But I do not have the mind of God. I cannot see how these rules or circumstances help me - or anyone else. But just because I do not see it doesn't mean it isn't true. In fact - it most definitely IS true. Because God never does anything arbitrarily - and all things WILL work out for good (Romans 8:28).

Even if I can't see it, I can trust that it is so. Because He loves me, and will never leave or forsake me.
**
We're discussing this here, and at Living by Grace on Facebook. Won't you join us?

 
Scripture Stories: Timeless Truths

Graphics courtesy of Christians Unite

3/15/13

The Fight

The LORD will fight for you; you need only to be still. Exodus 14:14 NIV 


 Are you fighting needlessly? Perhaps. Check out my Internet Cafe post today.

Scripture Stories: Timeless Truths

3/14/13

Introducing Balak: Trying to Manipulate The Lord

When I was pondering my next Bible character biography, one particular story wouldn't leave my mind. It can be found in Numbers 22-24: the story of Balaam and Balak. And there's more than one interesting prospect in those three chapters.

Balaam is perhaps the obvious choice, but a lot has been written on him. And, to be honest, I even considered (albeit briefly) the donkey. But, for this readthrough anyway, the character who grabbed me was Balak.

Balak, son of Zippor, was a Moabite king whose story is told in the three chapters in Numbers mentioned above. He is also mentioned in Joshua 24:9, Judges 11:25, Micah 6:5, and Revelation 2:14.

Balak and his people, the Moabites, were frightened of the Israelites, who had just set up camp on their plains. (Numbers 22:1)
Now Balak son of Zippor saw all that Israel had done to the Amorites,and Moab was terrified because there were so many people. Indeed, Moab was filled with dread because of the Israelites....So Balak son of Zippor, who was king of Moab at that time, sent messengers to summon Balaam son of Beor, who was at Pethor, near the Euphrates River, in his native land. Numbers 22:2-5
And the message he sent? Curse the Israelites so that he, and the Moabites, would have a fighting chance against them.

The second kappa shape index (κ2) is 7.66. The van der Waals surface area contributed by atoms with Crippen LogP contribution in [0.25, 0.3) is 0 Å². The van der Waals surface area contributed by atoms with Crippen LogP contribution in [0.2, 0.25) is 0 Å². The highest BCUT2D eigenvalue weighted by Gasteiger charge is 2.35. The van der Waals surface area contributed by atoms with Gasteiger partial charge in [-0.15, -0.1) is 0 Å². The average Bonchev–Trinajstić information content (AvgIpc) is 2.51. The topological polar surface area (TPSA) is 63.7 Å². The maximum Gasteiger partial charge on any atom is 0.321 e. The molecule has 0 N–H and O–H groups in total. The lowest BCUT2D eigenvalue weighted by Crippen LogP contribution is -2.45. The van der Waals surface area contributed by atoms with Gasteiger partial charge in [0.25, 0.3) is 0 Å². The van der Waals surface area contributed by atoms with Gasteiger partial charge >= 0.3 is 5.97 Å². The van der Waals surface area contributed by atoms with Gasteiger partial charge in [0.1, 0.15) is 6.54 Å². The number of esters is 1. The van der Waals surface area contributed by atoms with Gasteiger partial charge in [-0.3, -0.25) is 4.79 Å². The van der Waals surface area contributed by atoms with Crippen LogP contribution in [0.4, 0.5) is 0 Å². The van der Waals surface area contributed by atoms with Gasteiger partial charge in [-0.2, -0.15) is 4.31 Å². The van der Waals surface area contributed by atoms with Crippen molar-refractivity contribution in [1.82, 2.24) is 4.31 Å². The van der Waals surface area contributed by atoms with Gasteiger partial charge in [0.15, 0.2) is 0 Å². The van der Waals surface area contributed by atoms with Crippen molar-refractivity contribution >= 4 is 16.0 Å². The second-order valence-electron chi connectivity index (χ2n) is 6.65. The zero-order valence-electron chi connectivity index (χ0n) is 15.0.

Balaam refused a number of times, until he finally agreed to at least meet Balak (the donkey thing is in the story at this point - always makes me laugh!).

So, the men prepared seven altars, and offered a bull and a ram on each. Balaam promises to tell Balak exactly what God tells him - but makes no promises as to the content. And, of course, Balak is disappointed when, instead of cursing these people, Balaam blesses them.
 Balak said to Balaam, “What have you done to me? I brought you to curse my enemies, but you have done nothing but bless them!”
He answered, “Must I not speak what the Lord puts in my mouth?” Numbers 23:11-12
But, apparently, Balak didn't quite get the message. Maybe it wasn't the people who deserved the blessing. Maybe, he thought, it was God's point of view. So, Balak asked the prophet to  move to another location - not just once, but twice. "Perhaps," Balak said. "it will please God to let you curse them for me from there." (Numbers 23:27)

But it never was. Each time - and a few times after that,  Balaam blessed Balak's enemies instead of cursing them.

Seems silly, doesn't it? Why, we ask, would this man think that looking at people from different perspectives might garner a different reaction from the Lord?

But don't we do the same thing? We ask God for something, and we sense his answer. But we don't like it - so we ask again, another way. He closes a door for us, and we try to pry it open with our own power. He tells us to go, but we ask Him if we can do something else.

Balak did eventually stop asking. He accepted that he couldn't manipulate the God of the Hebrews.

Have you?

Do you attempt to manipulate the Lord to do what you want? Do you need to give up your Balak-like tendencies? I do :)


Scripture Stories: Timeless Truths

3/13/13

My News (In Case You Didn't Hear... :)

Excuse me if this is a repeat for some of you (cuz I posted this all over Facebook and Twitter, and on the FaithWriters boards, and in an email), but I just HAVE TO make sure everybody knows my EXCITING news.

Many of you know I've been working on my  nonfiction book about God's work in our family for several years - and that I submitted it to the One Hope Nonfiction Contest at Write Integrity Press.

Well, yesterday, they announced that I WON THE CONTEST!